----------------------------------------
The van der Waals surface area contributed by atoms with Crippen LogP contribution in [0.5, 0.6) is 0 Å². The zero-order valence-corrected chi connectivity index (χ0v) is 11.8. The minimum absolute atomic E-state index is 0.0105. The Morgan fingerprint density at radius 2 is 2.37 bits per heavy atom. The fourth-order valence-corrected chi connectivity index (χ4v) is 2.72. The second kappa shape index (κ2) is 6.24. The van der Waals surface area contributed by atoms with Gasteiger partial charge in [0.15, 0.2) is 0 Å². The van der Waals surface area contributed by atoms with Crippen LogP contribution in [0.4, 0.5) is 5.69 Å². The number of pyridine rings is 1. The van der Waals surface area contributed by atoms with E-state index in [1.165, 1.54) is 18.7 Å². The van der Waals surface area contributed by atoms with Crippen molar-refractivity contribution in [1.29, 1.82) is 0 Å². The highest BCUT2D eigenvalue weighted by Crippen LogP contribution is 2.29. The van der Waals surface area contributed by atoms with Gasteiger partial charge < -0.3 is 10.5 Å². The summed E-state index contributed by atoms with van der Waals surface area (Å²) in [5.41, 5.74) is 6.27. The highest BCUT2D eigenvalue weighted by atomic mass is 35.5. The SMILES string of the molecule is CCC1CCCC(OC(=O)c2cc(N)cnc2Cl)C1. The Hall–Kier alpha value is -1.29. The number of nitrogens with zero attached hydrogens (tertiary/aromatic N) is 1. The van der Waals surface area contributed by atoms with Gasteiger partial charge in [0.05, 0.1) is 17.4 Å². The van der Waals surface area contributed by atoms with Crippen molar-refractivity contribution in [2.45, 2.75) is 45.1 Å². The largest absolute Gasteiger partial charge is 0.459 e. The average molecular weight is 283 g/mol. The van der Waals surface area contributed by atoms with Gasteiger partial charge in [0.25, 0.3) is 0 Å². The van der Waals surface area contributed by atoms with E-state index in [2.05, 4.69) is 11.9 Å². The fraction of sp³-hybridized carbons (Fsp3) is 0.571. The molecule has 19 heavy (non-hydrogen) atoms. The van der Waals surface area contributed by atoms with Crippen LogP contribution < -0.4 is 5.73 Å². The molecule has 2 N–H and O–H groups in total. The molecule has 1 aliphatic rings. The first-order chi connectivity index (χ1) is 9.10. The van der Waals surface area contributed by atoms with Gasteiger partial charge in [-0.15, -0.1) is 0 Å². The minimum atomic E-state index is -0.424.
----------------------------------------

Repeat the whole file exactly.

The van der Waals surface area contributed by atoms with Crippen LogP contribution in [0.5, 0.6) is 0 Å². The zero-order valence-corrected chi connectivity index (χ0v) is 11.8. The minimum absolute atomic E-state index is 0.0105. The Morgan fingerprint density at radius 2 is 2.37 bits per heavy atom. The fourth-order valence-corrected chi connectivity index (χ4v) is 2.72. The second kappa shape index (κ2) is 6.24. The van der Waals surface area contributed by atoms with Gasteiger partial charge in [0.15, 0.2) is 0 Å². The van der Waals surface area contributed by atoms with Crippen LogP contribution in [0.4, 0.5) is 5.69 Å². The number of pyridine rings is 1. The van der Waals surface area contributed by atoms with E-state index in [1.165, 1.54) is 18.7 Å². The van der Waals surface area contributed by atoms with Crippen molar-refractivity contribution in [1.29, 1.82) is 0 Å². The highest BCUT2D eigenvalue weighted by Crippen LogP contribution is 2.29. The van der Waals surface area contributed by atoms with Gasteiger partial charge < -0.3 is 10.5 Å². The summed E-state index contributed by atoms with van der Waals surface area (Å²) in [5.41, 5.74) is 6.27. The highest BCUT2D eigenvalue weighted by atomic mass is 35.5. The SMILES string of the molecule is CCC1CCCC(OC(=O)c2cc(N)cnc2Cl)C1. The Hall–Kier alpha value is -1.29. The number of nitrogens with zero attached hydrogens (tertiary/aromatic N) is 1. The van der Waals surface area contributed by atoms with Gasteiger partial charge in [0.05, 0.1) is 17.4 Å². The van der Waals surface area contributed by atoms with Crippen molar-refractivity contribution in [2.45, 2.75) is 45.1 Å². The largest absolute Gasteiger partial charge is 0.459 e. The average molecular weight is 283 g/mol. The van der Waals surface area contributed by atoms with Gasteiger partial charge in [0.25, 0.3) is 0 Å². The van der Waals surface area contributed by atoms with E-state index in [2.05, 4.69) is 11.9 Å². The fraction of sp³-hybridized carbons (Fsp3) is 0.571. The molecule has 19 heavy (non-hydrogen) atoms. The van der Waals surface area contributed by atoms with Crippen LogP contribution < -0.4 is 5.73 Å². The molecule has 2 N–H and O–H groups in total. The molecule has 1 aliphatic rings. The first-order chi connectivity index (χ1) is 9.10. The van der Waals surface area contributed by atoms with Gasteiger partial charge in [-0.15, -0.1) is 0 Å². The minimum atomic E-state index is -0.424.